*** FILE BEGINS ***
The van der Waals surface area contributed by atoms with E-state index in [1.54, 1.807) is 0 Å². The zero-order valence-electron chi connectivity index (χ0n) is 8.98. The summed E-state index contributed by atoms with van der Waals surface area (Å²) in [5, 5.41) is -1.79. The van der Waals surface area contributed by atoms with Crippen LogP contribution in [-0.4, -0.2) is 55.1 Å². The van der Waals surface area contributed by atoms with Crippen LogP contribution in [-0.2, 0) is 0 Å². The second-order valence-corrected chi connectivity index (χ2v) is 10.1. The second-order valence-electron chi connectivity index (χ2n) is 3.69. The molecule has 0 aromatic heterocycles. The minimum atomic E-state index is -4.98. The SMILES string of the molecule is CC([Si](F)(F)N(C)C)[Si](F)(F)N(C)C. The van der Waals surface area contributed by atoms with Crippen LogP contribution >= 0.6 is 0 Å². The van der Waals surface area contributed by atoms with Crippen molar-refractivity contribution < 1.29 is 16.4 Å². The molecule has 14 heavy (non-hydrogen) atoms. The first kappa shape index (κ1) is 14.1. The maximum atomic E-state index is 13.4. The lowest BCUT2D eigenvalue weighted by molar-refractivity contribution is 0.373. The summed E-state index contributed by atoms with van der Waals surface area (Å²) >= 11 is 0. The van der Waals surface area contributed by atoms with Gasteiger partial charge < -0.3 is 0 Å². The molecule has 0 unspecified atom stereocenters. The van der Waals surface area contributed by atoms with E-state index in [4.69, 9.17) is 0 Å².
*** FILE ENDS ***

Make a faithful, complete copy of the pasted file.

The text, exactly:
The van der Waals surface area contributed by atoms with E-state index in [1.54, 1.807) is 0 Å². The zero-order valence-electron chi connectivity index (χ0n) is 8.98. The summed E-state index contributed by atoms with van der Waals surface area (Å²) in [5, 5.41) is -1.79. The van der Waals surface area contributed by atoms with Crippen LogP contribution in [-0.4, -0.2) is 55.1 Å². The van der Waals surface area contributed by atoms with Crippen LogP contribution in [-0.2, 0) is 0 Å². The second-order valence-corrected chi connectivity index (χ2v) is 10.1. The second-order valence-electron chi connectivity index (χ2n) is 3.69. The molecule has 0 aromatic heterocycles. The minimum atomic E-state index is -4.98. The SMILES string of the molecule is CC([Si](F)(F)N(C)C)[Si](F)(F)N(C)C. The van der Waals surface area contributed by atoms with Crippen LogP contribution >= 0.6 is 0 Å². The van der Waals surface area contributed by atoms with Crippen molar-refractivity contribution < 1.29 is 16.4 Å². The molecule has 14 heavy (non-hydrogen) atoms. The first kappa shape index (κ1) is 14.1. The maximum atomic E-state index is 13.4. The lowest BCUT2D eigenvalue weighted by molar-refractivity contribution is 0.373. The summed E-state index contributed by atoms with van der Waals surface area (Å²) >= 11 is 0. The van der Waals surface area contributed by atoms with Gasteiger partial charge < -0.3 is 0 Å². The molecule has 0 unspecified atom stereocenters. The van der Waals surface area contributed by atoms with E-state index in [4.69, 9.17) is 0 Å².